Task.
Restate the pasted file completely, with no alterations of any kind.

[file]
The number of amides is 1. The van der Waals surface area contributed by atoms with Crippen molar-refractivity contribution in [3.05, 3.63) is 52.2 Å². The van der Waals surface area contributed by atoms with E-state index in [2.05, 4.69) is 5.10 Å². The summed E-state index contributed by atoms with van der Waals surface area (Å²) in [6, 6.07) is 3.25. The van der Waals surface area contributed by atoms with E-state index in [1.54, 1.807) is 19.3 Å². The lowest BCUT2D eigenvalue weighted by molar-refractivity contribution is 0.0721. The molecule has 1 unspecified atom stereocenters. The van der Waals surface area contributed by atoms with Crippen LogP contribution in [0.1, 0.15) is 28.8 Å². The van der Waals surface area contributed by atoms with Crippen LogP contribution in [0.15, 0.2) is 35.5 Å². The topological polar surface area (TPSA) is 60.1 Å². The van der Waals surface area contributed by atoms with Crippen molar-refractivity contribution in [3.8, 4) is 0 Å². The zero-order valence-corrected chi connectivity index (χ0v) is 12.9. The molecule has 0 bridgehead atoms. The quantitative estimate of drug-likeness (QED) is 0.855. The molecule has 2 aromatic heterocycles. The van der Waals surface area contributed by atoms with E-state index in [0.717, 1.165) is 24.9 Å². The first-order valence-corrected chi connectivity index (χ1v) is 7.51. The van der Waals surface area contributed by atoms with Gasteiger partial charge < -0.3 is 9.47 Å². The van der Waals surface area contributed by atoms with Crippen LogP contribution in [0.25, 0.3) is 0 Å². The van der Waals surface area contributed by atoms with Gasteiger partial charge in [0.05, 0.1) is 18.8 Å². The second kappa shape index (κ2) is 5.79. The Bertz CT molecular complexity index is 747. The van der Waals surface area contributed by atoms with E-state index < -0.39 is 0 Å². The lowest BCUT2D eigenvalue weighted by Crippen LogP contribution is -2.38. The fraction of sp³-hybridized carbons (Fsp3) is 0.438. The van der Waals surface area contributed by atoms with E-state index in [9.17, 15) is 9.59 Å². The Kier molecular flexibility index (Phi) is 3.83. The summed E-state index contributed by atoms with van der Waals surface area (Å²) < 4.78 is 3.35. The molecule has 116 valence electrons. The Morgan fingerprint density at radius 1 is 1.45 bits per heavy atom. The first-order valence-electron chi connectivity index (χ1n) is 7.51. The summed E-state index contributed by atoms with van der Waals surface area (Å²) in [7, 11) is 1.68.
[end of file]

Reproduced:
The number of amides is 1. The van der Waals surface area contributed by atoms with Crippen molar-refractivity contribution in [3.05, 3.63) is 52.2 Å². The van der Waals surface area contributed by atoms with E-state index in [2.05, 4.69) is 5.10 Å². The summed E-state index contributed by atoms with van der Waals surface area (Å²) in [6, 6.07) is 3.25. The van der Waals surface area contributed by atoms with E-state index in [1.54, 1.807) is 19.3 Å². The lowest BCUT2D eigenvalue weighted by molar-refractivity contribution is 0.0721. The molecule has 1 unspecified atom stereocenters. The van der Waals surface area contributed by atoms with Crippen LogP contribution in [0.1, 0.15) is 28.8 Å². The van der Waals surface area contributed by atoms with Crippen LogP contribution in [0.15, 0.2) is 35.5 Å². The topological polar surface area (TPSA) is 60.1 Å². The van der Waals surface area contributed by atoms with Crippen molar-refractivity contribution in [3.8, 4) is 0 Å². The zero-order valence-corrected chi connectivity index (χ0v) is 12.9. The molecule has 0 bridgehead atoms. The quantitative estimate of drug-likeness (QED) is 0.855. The molecule has 2 aromatic heterocycles. The van der Waals surface area contributed by atoms with E-state index in [0.717, 1.165) is 24.9 Å². The first-order valence-corrected chi connectivity index (χ1v) is 7.51. The van der Waals surface area contributed by atoms with Gasteiger partial charge < -0.3 is 9.47 Å². The van der Waals surface area contributed by atoms with Crippen LogP contribution in [0.25, 0.3) is 0 Å². The van der Waals surface area contributed by atoms with Gasteiger partial charge in [0.05, 0.1) is 18.8 Å². The second kappa shape index (κ2) is 5.79. The Bertz CT molecular complexity index is 747. The van der Waals surface area contributed by atoms with E-state index < -0.39 is 0 Å². The lowest BCUT2D eigenvalue weighted by Crippen LogP contribution is -2.38. The fraction of sp³-hybridized carbons (Fsp3) is 0.438. The van der Waals surface area contributed by atoms with E-state index in [9.17, 15) is 9.59 Å². The Kier molecular flexibility index (Phi) is 3.83. The summed E-state index contributed by atoms with van der Waals surface area (Å²) < 4.78 is 3.35. The molecule has 116 valence electrons. The Morgan fingerprint density at radius 1 is 1.45 bits per heavy atom. The first-order valence-electron chi connectivity index (χ1n) is 7.51. The summed E-state index contributed by atoms with van der Waals surface area (Å²) in [7, 11) is 1.68.